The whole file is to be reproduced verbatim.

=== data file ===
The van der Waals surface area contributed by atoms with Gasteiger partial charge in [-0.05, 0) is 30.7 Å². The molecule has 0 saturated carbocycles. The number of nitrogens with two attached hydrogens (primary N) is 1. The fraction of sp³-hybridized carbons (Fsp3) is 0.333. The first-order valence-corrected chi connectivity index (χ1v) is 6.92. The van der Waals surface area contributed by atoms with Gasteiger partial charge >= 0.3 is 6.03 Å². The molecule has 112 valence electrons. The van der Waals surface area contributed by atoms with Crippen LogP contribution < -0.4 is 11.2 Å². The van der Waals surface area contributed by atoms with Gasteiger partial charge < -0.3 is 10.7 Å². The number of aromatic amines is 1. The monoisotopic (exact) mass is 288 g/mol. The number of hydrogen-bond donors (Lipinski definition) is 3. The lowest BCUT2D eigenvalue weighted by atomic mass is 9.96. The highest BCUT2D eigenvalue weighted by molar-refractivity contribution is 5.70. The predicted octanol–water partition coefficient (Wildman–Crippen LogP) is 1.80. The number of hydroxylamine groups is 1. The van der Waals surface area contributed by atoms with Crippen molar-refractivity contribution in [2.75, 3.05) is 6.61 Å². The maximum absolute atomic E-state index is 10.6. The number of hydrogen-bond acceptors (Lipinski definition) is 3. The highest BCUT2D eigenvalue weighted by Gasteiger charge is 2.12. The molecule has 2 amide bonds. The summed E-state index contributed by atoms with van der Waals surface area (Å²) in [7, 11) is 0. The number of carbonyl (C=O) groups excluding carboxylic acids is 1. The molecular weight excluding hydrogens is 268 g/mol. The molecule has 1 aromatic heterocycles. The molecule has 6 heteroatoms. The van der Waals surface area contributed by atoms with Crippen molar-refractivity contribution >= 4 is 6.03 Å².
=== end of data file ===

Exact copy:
The van der Waals surface area contributed by atoms with Gasteiger partial charge in [-0.05, 0) is 30.7 Å². The molecule has 0 saturated carbocycles. The number of nitrogens with two attached hydrogens (primary N) is 1. The fraction of sp³-hybridized carbons (Fsp3) is 0.333. The first-order valence-corrected chi connectivity index (χ1v) is 6.92. The van der Waals surface area contributed by atoms with Gasteiger partial charge >= 0.3 is 6.03 Å². The molecule has 112 valence electrons. The van der Waals surface area contributed by atoms with Crippen LogP contribution < -0.4 is 11.2 Å². The van der Waals surface area contributed by atoms with Gasteiger partial charge < -0.3 is 10.7 Å². The number of aromatic amines is 1. The monoisotopic (exact) mass is 288 g/mol. The number of hydrogen-bond donors (Lipinski definition) is 3. The lowest BCUT2D eigenvalue weighted by atomic mass is 9.96. The highest BCUT2D eigenvalue weighted by molar-refractivity contribution is 5.70. The predicted octanol–water partition coefficient (Wildman–Crippen LogP) is 1.80. The number of hydroxylamine groups is 1. The van der Waals surface area contributed by atoms with Crippen molar-refractivity contribution in [2.75, 3.05) is 6.61 Å². The maximum absolute atomic E-state index is 10.6. The number of hydrogen-bond acceptors (Lipinski definition) is 3. The highest BCUT2D eigenvalue weighted by Gasteiger charge is 2.12. The molecule has 2 amide bonds. The summed E-state index contributed by atoms with van der Waals surface area (Å²) in [7, 11) is 0. The number of carbonyl (C=O) groups excluding carboxylic acids is 1. The molecular weight excluding hydrogens is 268 g/mol. The molecule has 1 aromatic heterocycles. The molecule has 6 heteroatoms. The van der Waals surface area contributed by atoms with Crippen molar-refractivity contribution >= 4 is 6.03 Å².